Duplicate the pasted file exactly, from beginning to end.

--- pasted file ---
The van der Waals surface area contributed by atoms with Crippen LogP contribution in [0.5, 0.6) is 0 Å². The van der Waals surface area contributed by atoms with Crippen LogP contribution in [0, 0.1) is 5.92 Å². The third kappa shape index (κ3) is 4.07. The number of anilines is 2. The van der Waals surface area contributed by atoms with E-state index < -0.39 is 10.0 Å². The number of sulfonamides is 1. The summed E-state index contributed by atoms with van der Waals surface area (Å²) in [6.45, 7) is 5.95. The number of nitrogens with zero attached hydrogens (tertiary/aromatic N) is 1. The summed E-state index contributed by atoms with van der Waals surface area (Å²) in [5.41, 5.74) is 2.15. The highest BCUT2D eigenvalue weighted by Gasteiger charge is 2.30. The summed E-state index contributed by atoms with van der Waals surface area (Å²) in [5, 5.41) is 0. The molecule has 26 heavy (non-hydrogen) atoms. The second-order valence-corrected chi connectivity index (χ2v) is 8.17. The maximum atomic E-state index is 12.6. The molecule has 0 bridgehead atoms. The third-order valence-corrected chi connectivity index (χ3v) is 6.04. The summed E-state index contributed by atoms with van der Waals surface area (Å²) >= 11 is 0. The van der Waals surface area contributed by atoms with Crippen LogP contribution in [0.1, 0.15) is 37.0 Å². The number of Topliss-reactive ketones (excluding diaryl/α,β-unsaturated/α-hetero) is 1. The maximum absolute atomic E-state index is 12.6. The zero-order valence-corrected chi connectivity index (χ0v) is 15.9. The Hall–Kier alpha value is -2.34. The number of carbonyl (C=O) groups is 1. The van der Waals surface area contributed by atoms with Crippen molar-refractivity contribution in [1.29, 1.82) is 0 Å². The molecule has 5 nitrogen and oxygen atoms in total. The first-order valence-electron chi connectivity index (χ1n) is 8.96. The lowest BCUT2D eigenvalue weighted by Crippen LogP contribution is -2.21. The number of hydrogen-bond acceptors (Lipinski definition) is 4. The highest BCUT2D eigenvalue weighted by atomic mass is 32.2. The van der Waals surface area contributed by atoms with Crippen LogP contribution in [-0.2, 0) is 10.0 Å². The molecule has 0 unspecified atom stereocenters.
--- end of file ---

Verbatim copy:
The van der Waals surface area contributed by atoms with Crippen LogP contribution in [0.5, 0.6) is 0 Å². The van der Waals surface area contributed by atoms with Crippen LogP contribution in [0, 0.1) is 5.92 Å². The third kappa shape index (κ3) is 4.07. The number of anilines is 2. The van der Waals surface area contributed by atoms with E-state index < -0.39 is 10.0 Å². The number of sulfonamides is 1. The summed E-state index contributed by atoms with van der Waals surface area (Å²) in [6.45, 7) is 5.95. The number of nitrogens with zero attached hydrogens (tertiary/aromatic N) is 1. The summed E-state index contributed by atoms with van der Waals surface area (Å²) in [5.41, 5.74) is 2.15. The highest BCUT2D eigenvalue weighted by Gasteiger charge is 2.30. The summed E-state index contributed by atoms with van der Waals surface area (Å²) in [5, 5.41) is 0. The molecule has 26 heavy (non-hydrogen) atoms. The second-order valence-corrected chi connectivity index (χ2v) is 8.17. The maximum atomic E-state index is 12.6. The molecule has 0 bridgehead atoms. The third-order valence-corrected chi connectivity index (χ3v) is 6.04. The summed E-state index contributed by atoms with van der Waals surface area (Å²) >= 11 is 0. The van der Waals surface area contributed by atoms with Crippen LogP contribution in [0.1, 0.15) is 37.0 Å². The number of Topliss-reactive ketones (excluding diaryl/α,β-unsaturated/α-hetero) is 1. The maximum absolute atomic E-state index is 12.6. The zero-order valence-corrected chi connectivity index (χ0v) is 15.9. The Hall–Kier alpha value is -2.34. The number of carbonyl (C=O) groups is 1. The van der Waals surface area contributed by atoms with Crippen molar-refractivity contribution in [1.29, 1.82) is 0 Å². The molecule has 5 nitrogen and oxygen atoms in total. The first-order valence-electron chi connectivity index (χ1n) is 8.96. The lowest BCUT2D eigenvalue weighted by Crippen LogP contribution is -2.21. The number of hydrogen-bond acceptors (Lipinski definition) is 4. The highest BCUT2D eigenvalue weighted by atomic mass is 32.2. The van der Waals surface area contributed by atoms with Crippen LogP contribution in [-0.2, 0) is 10.0 Å². The molecule has 0 unspecified atom stereocenters.